Why Are Benzodiazepines Like Xanax Widely Abused - Reflections Recovery Center
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Why Are Benzodiazepines Like Xanax Widely Abused?

The number of deaths from benzodiazepine overdoses has risen steadily in the past 15 years. The number of those seeking treatment for addiction to benzodiazepines has likewise spiked during that same period.

While generally safe to use when taken according to a physician’s directions, these medications pose a serious risk of abuse for patients who rely on them for the treatment of anxiety, depression and insomnia.

A Family of Useful Medications

Benzodiazepines are a family of drugs with many familiar names. The most widely known names in the class are:

  • Alprazolam (Xanax)
  • Diazepam (Valium)
  • Librium
  • Ativan
  • Klonopin
  • Serax
  • Restoril

These medications are beneficial for treating a number of disorders, including anxiety, depression and seizures. With so many different medications in this category treating so many different disorders, it is no wonder that they are prescribed to many, many patients in the United States.

Prescription Numbers Rise

Between 1986 and 2013, the number of people with a prescription for one of the benzodiazepine family of medications rose from 8.1 million to 13.5 million.

It is fairly common for someone with a prescription for one of these medications to also be prescribed a second or third medication in the same class of drugs. Over time, the body develops a tolerance for a particular medication and doctors often increase the dosage or prescribe another benzodiazepine to restore the desired effects of the drug.

Stigma Decreases

Since Librium was introduced in the 1950s, the stigma associated with mental health problems has dissipated somewhat. Whereas in the past, few people would seek medical help for anxiety or depression, people now regularly seek treatment options for mental health during routine doctor visits. While this has led to advancements in mental health overall, it does also create more opportunities for addiction or abuse.

Prescription Use Seems Innocuous

Mild anxiety, insomnia or depression are common to many individuals who are prescribed benzodiazepines. Everyone experiences such symptoms from time to time, and in the midst of a bout with one of these conditions, it can be difficult to handle or assess the severity of your symptoms.

Determining whether temporary or long-term medication is the correct avenue of treatment can be a very fluid decision for patients and medical professionals alike. Some individuals become accustomed to drug regimens over time, and short-term relief can turn into ongoing dependence.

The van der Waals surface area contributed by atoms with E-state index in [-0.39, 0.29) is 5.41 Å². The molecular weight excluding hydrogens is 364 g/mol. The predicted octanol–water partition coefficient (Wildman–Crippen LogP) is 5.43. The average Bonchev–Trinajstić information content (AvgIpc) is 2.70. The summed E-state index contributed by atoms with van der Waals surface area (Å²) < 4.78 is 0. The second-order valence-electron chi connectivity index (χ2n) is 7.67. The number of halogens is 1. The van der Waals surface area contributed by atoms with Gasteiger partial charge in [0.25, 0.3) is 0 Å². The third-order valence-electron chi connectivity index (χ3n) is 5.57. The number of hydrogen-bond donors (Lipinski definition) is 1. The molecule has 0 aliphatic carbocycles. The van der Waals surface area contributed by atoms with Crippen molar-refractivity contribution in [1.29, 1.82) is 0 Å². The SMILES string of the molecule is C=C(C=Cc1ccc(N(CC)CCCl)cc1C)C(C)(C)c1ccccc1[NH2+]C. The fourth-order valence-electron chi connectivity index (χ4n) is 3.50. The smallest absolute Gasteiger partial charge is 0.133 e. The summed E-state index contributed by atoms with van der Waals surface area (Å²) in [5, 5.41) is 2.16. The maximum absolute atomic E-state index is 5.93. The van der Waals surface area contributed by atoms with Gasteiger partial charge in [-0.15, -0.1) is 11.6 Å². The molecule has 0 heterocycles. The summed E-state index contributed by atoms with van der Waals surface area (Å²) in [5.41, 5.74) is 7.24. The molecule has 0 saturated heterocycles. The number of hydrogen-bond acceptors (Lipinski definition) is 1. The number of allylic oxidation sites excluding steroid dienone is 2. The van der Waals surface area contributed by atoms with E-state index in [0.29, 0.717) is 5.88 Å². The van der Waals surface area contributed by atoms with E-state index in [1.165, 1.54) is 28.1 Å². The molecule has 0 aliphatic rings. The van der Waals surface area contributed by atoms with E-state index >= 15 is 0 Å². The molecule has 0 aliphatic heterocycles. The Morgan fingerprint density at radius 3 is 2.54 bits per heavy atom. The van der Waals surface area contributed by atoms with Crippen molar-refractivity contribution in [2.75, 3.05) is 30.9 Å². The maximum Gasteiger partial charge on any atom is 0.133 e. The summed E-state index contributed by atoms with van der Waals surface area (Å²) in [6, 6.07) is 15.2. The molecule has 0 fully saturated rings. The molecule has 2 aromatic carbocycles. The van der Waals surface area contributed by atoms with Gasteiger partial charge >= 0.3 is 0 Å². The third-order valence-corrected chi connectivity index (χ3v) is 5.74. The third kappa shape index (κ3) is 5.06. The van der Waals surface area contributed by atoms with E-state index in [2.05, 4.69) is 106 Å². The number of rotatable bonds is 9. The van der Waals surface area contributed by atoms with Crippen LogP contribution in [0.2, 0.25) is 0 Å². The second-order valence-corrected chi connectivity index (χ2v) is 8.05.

As you build a tolerance to the medication and your doctor prescribes higher doses or additional medications, it may not even occur to you that you may be growing dependent on the medication and that an addiction is forming.

While the health care industry makes every effort to help avoid drug dependence, these very safeguards can lead to the conclusion that certain drugs do not carry the risks for addiction that illicit drugs carry. This is one of the main reasons drugs like Xanax are so likely to be abused.

Risks of Prolonged Benzo Use

Risks of Quitting Benzo Addiction Without Medically Assisted Detox - Reflections RehabOver time, the body’s tolerance to benzodiazepines often becomes a dependence on the drug as well.

The medication is now a part of the chemical mix the system expects, and the body, therefore, depends on having the chemical for daily operation. Without it, a series of side effects may appear.

We generally call those side effects withdrawal symptoms.

In addition, continual use of drugs such as alprazolam may ironically lead to greater anxiety or depression for patients. As anxiety deepens, higher doses or additional medications are prescribed, leading to a cycle of increased use and even alprazolam addiction.

There is also a very well-documented risk of falling associated with Xanax and other benzodiazepines. Auto accidents are also much more likely for those taking the medications. Combining the medication with alcohol or other sedatives makes the risk of overdose much more likely and leads to thousands of deaths each year.

Don’t Fight This Alone: Get Benzo and Xanax Addiction Help

While Xanax addiction often sneaks up on those who come to abuse it, Xanax detox is often a difficult process. Getting into an alprazolam rehab program can ease the transition off the medication and help ensure success. Medically assisted Xanax detox can free you from the dependence and prevent medical problems that can result from withdrawal.

While in years past there was a stigma around getting mental health treatment, the country now recognize the importance of sound mental health. Don’t let any perceived stigma prevent you from seeking help for Xanax dependence. There is Xanax addiction help, and you owe it to yourself to give yourself the best chance for success.

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